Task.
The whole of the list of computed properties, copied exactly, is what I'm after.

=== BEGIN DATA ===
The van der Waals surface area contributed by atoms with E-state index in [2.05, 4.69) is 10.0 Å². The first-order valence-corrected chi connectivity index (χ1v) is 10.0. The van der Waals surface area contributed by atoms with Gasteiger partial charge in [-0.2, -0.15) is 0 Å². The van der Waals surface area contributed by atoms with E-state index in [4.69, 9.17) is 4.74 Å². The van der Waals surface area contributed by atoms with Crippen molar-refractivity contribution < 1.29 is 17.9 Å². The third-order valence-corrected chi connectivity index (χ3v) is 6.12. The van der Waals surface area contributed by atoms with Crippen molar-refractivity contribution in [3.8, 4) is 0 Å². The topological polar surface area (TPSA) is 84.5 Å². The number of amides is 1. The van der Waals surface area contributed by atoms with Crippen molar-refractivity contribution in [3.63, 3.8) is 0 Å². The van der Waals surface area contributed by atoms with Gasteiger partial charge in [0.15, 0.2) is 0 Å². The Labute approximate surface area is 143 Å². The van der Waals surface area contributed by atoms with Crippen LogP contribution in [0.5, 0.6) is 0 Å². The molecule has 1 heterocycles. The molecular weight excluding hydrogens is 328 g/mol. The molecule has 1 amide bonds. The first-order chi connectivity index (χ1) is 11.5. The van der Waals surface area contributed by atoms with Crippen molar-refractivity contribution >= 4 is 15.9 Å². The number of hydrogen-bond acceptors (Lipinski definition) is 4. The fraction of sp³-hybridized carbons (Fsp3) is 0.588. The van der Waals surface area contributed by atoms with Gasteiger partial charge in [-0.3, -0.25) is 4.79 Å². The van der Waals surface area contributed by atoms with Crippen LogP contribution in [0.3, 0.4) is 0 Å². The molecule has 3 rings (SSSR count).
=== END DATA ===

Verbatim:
The van der Waals surface area contributed by atoms with E-state index in [2.05, 4.69) is 10.0 Å². The first-order valence-corrected chi connectivity index (χ1v) is 10.0. The van der Waals surface area contributed by atoms with Gasteiger partial charge in [-0.2, -0.15) is 0 Å². The van der Waals surface area contributed by atoms with E-state index in [4.69, 9.17) is 4.74 Å². The van der Waals surface area contributed by atoms with Crippen molar-refractivity contribution < 1.29 is 17.9 Å². The third-order valence-corrected chi connectivity index (χ3v) is 6.12. The van der Waals surface area contributed by atoms with Crippen molar-refractivity contribution in [3.8, 4) is 0 Å². The topological polar surface area (TPSA) is 84.5 Å². The number of amides is 1. The van der Waals surface area contributed by atoms with Crippen molar-refractivity contribution in [3.63, 3.8) is 0 Å². The van der Waals surface area contributed by atoms with Gasteiger partial charge in [0.15, 0.2) is 0 Å². The Labute approximate surface area is 143 Å². The van der Waals surface area contributed by atoms with Crippen LogP contribution in [0.5, 0.6) is 0 Å². The molecule has 1 heterocycles. The molecular weight excluding hydrogens is 328 g/mol. The molecule has 1 amide bonds. The first-order chi connectivity index (χ1) is 11.5. The van der Waals surface area contributed by atoms with Crippen molar-refractivity contribution >= 4 is 15.9 Å². The number of hydrogen-bond acceptors (Lipinski definition) is 4. The fraction of sp³-hybridized carbons (Fsp3) is 0.588. The van der Waals surface area contributed by atoms with Gasteiger partial charge in [-0.3, -0.25) is 4.79 Å². The van der Waals surface area contributed by atoms with Crippen LogP contribution in [0.3, 0.4) is 0 Å². The molecule has 3 rings (SSSR count).